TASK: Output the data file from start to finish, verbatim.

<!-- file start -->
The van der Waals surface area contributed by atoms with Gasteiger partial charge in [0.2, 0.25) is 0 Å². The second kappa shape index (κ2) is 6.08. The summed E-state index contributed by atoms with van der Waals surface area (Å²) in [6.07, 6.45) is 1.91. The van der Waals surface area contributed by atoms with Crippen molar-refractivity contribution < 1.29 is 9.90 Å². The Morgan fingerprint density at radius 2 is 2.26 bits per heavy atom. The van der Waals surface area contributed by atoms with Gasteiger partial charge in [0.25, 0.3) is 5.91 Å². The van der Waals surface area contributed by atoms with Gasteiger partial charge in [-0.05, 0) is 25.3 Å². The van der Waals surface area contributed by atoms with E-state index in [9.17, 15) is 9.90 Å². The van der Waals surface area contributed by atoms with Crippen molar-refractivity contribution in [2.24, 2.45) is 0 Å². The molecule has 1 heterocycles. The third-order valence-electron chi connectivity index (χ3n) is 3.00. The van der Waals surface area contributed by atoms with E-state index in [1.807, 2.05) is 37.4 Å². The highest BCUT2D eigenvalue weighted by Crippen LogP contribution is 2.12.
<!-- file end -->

The van der Waals surface area contributed by atoms with Gasteiger partial charge in [0.2, 0.25) is 0 Å². The second kappa shape index (κ2) is 6.08. The summed E-state index contributed by atoms with van der Waals surface area (Å²) in [6.07, 6.45) is 1.91. The van der Waals surface area contributed by atoms with Crippen molar-refractivity contribution < 1.29 is 9.90 Å². The Morgan fingerprint density at radius 2 is 2.26 bits per heavy atom. The van der Waals surface area contributed by atoms with Gasteiger partial charge in [0.25, 0.3) is 5.91 Å². The van der Waals surface area contributed by atoms with Gasteiger partial charge in [-0.05, 0) is 25.3 Å². The van der Waals surface area contributed by atoms with E-state index in [9.17, 15) is 9.90 Å². The van der Waals surface area contributed by atoms with Crippen molar-refractivity contribution in [2.24, 2.45) is 0 Å². The molecule has 1 heterocycles. The third-order valence-electron chi connectivity index (χ3n) is 3.00. The van der Waals surface area contributed by atoms with E-state index in [1.807, 2.05) is 37.4 Å². The highest BCUT2D eigenvalue weighted by Crippen LogP contribution is 2.12.